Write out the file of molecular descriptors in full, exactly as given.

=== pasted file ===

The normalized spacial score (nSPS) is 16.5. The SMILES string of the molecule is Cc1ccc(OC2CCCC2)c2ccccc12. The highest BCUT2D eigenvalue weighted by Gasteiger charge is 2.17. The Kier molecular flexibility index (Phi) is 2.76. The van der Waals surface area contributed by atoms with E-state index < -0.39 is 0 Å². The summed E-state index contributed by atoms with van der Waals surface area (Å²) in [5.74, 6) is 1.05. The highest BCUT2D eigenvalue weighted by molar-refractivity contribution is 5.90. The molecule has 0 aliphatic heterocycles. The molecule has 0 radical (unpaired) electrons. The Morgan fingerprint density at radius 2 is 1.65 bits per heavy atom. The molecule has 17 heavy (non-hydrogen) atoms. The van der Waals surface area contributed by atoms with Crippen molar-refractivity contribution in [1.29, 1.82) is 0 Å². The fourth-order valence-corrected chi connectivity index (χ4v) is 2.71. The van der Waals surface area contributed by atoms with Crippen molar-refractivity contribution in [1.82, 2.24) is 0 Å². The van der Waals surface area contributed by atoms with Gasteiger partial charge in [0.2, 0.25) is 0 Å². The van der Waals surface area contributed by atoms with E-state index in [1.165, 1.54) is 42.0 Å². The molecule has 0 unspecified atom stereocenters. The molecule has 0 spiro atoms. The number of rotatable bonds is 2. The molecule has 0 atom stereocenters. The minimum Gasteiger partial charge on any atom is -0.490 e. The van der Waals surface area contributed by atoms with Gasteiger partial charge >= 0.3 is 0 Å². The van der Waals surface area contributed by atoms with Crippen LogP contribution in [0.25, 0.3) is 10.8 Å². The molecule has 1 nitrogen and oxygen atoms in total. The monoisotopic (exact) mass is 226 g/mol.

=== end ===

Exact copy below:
The normalized spacial score (nSPS) is 16.5. The SMILES string of the molecule is Cc1ccc(OC2CCCC2)c2ccccc12. The highest BCUT2D eigenvalue weighted by Gasteiger charge is 2.17. The Kier molecular flexibility index (Phi) is 2.76. The van der Waals surface area contributed by atoms with E-state index < -0.39 is 0 Å². The summed E-state index contributed by atoms with van der Waals surface area (Å²) in [5.74, 6) is 1.05. The highest BCUT2D eigenvalue weighted by molar-refractivity contribution is 5.90. The molecule has 0 aliphatic heterocycles. The molecule has 0 radical (unpaired) electrons. The Morgan fingerprint density at radius 2 is 1.65 bits per heavy atom. The molecule has 17 heavy (non-hydrogen) atoms. The van der Waals surface area contributed by atoms with Crippen molar-refractivity contribution in [1.29, 1.82) is 0 Å². The fourth-order valence-corrected chi connectivity index (χ4v) is 2.71. The van der Waals surface area contributed by atoms with Crippen molar-refractivity contribution in [1.82, 2.24) is 0 Å². The van der Waals surface area contributed by atoms with Gasteiger partial charge in [0.2, 0.25) is 0 Å². The van der Waals surface area contributed by atoms with E-state index in [1.165, 1.54) is 42.0 Å². The molecule has 0 unspecified atom stereocenters. The molecule has 0 spiro atoms. The number of rotatable bonds is 2. The molecule has 0 atom stereocenters. The minimum Gasteiger partial charge on any atom is -0.490 e. The van der Waals surface area contributed by atoms with Gasteiger partial charge >= 0.3 is 0 Å². The van der Waals surface area contributed by atoms with Crippen LogP contribution in [0.25, 0.3) is 10.8 Å². The molecule has 1 nitrogen and oxygen atoms in total. The monoisotopic (exact) mass is 226 g/mol.